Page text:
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Finally we went to Pennine Dragon, a talk about King Arthur and historical evidence pointing to him being Arthwys, a 6th century king based in York. OneMonkey (proud Geordie) was disappointed that he wasn’t from the north east, but slightly mollified by the idea that Avalon might be a place on Hadrian’s Wall. Simon Keegan didn’t claim to be the first to notice Arthwys, but earlier historians as he put it ‘say oh yeah there’s an Arthwys who lived at the same time as King Arthur but it can’t be him, he’s northern’. I’m not going to rise to that one, I’ve had a lovely informative weekend and it’s time to settle down with a cup of tea.

Ilkley Literature Festival review: New Writing North roadshow

The first event I went to at this year’s Ilkley Literature Festival was a free hour with New Writing North, talking about their Northern Writers’ Awards. I was genuinely astonished that the audience was so small (in fact without a few late arrivals it would barely have outnumbered the panel of five) as this seemed like a great opportunity to find out more about a clutch of awards that for some of the former winners on the panel have been career-defining, and indeed life-changing.

The main impression I walked out of the room with was that to win one of these awards is to be welcomed into a warm and supportive family. For a notably gruff Yorkshireman (albeit female, I’ve said before Yorkshirewoman just doesn’t seem to trip off the tongue) that sounds like a sentimental reaction, but they genuinely seem to stay in touch with former winners as long as possible, to lend a hand (or receptive ear) where necessary, and to be thoroughly chuffed when said former winners do well elsewhere. I’ve been signed up for the New Writing North newsletter for a while now and seen various updates, but they could seem like bald marketing ‘hey look, this writer we tipped a couple of years ago has done well. Aren’t we clever for being ahead of the curve’ – once you’ve heard Claire Malcolm in person, enthusing so sincerely, you know it’s not like that at all.

Practically speaking, there were plenty of tips on making an application, but actually they’re quite laid back about it. Reading the rules in the past and finding there are no specific guidelines I’ve wondered if it’s something ‘insiders’ somehow know, and I’m going to reveal my ignorance if I genuinely do my own thing, but no, they’re just not that precious about things like word count, or what you feel the money would best be spent on. If the writing’s good (and apparently they read extracts/stories before synopses, so a poor synopsis isn’t necessarily the end of the road) that’s all you’ve got to worry about. Don’t know all the technicalities of script formatting? Fine, that’s part of what the award would help you with.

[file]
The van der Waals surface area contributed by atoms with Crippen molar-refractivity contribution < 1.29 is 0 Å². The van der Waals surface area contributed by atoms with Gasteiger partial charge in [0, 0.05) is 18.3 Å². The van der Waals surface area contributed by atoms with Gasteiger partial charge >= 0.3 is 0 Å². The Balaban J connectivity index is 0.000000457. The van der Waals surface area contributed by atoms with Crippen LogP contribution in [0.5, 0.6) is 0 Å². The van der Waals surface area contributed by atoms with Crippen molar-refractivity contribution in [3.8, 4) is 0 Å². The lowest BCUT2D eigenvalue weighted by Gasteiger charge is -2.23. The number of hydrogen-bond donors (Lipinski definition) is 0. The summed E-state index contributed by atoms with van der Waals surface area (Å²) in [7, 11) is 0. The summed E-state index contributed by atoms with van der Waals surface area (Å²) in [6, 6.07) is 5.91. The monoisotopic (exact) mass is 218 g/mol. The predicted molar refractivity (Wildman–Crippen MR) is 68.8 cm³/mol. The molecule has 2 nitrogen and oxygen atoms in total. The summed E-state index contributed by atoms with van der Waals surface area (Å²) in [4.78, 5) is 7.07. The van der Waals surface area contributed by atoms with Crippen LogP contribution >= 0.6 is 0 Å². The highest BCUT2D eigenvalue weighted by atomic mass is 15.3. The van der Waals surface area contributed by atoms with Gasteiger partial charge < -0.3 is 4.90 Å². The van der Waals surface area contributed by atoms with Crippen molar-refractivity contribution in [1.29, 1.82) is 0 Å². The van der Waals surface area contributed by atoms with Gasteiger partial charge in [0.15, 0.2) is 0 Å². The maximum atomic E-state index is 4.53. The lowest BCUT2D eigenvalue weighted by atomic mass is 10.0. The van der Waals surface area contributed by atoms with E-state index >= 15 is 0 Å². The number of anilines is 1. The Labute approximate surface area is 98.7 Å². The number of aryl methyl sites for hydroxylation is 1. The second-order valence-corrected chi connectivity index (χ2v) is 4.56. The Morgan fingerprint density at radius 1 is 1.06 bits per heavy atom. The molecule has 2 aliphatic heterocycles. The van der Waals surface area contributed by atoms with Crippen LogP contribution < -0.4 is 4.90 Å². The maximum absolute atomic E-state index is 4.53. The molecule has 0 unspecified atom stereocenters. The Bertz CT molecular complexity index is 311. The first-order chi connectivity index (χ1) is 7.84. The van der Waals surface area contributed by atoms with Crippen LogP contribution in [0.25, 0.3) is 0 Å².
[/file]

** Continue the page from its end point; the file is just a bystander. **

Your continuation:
All in all, a reassuring experience and after 2 years where I wavered over applying and then decided against it, the 2016 awards might be the batch where I actually send something in. Applications open next month.

Writing is rewriting, some evidence

Instead of doing NaNoWriMo this year (and I bet you’re all glad you’ve been spared the wordcount updates) I decided to edit the novel I was partway through this time last year. Except, as we all know, editing isn’t as much fun as writing. You don’t get the feelgood factor of watching the wordcount build, ticking off the chapter list in your outline or moving closer to that crucial scene. What you do get is self-doubt, the dispiriting task of deleting the only bit of dialogue you were completely happy with (but you’ve changed the plot and it no longer makes sense), and the dreadful feeling of finishing the session with fewer pages than you started out with. Keep going like that and you’ll have nothing left, right? And everyone else manages to get it pretty much spot on first time, right?

Well, just to cheer us up Eddie Robson has written a fabulously useful article on the BBC Writersroom blog, about the various drafts his script for Welcome to Our Village, Please Invade Carefully went through before it was recorded (as I write this, there’s a few episodes available on the iplayer – it’s a sitcom about an alien observation of a small village as they try to decide whether to invade. It’s got Peter Davison in). Not only is there an explanation of how he went from one draft to the next, but they’re all available to download so you can study the differences. He also points out all the problems with the scripts as the drafts progress, which is encouraging to say the least – this reminded me of David Almond’s comment at the Ilkley Literature Festival last month that finished books are an illusion to make you think the author has a perfect mind (read my review of his visit here).

Obviously I was in no way procrastinating by reading all of this stuff. The fact that I haven’t done as much editing as planned is just my usual lack of organisation.

We’re all links in a chain

The ever-exuberant Kelvin Knight has passed me one of his 3 onward batons for the My Writing Process blog tour, having had one passed to him by our mutual friend Van Demal. Being a polite chap, he asked me a couple of days ago (before he publicly named me as a participant) if I was happy to continue the tour, and of course I said yes. Naturally, I sat down immediately to write down the questions and think about the answers. In no way did I get sidetracked by working back through the chain and reading assorted extra posts by the bloggers I found along the way. Regular readers will know of my legendary organisational skills and will therefore not entertain the thought that I may have written only one sentence of a response so far. The very idea.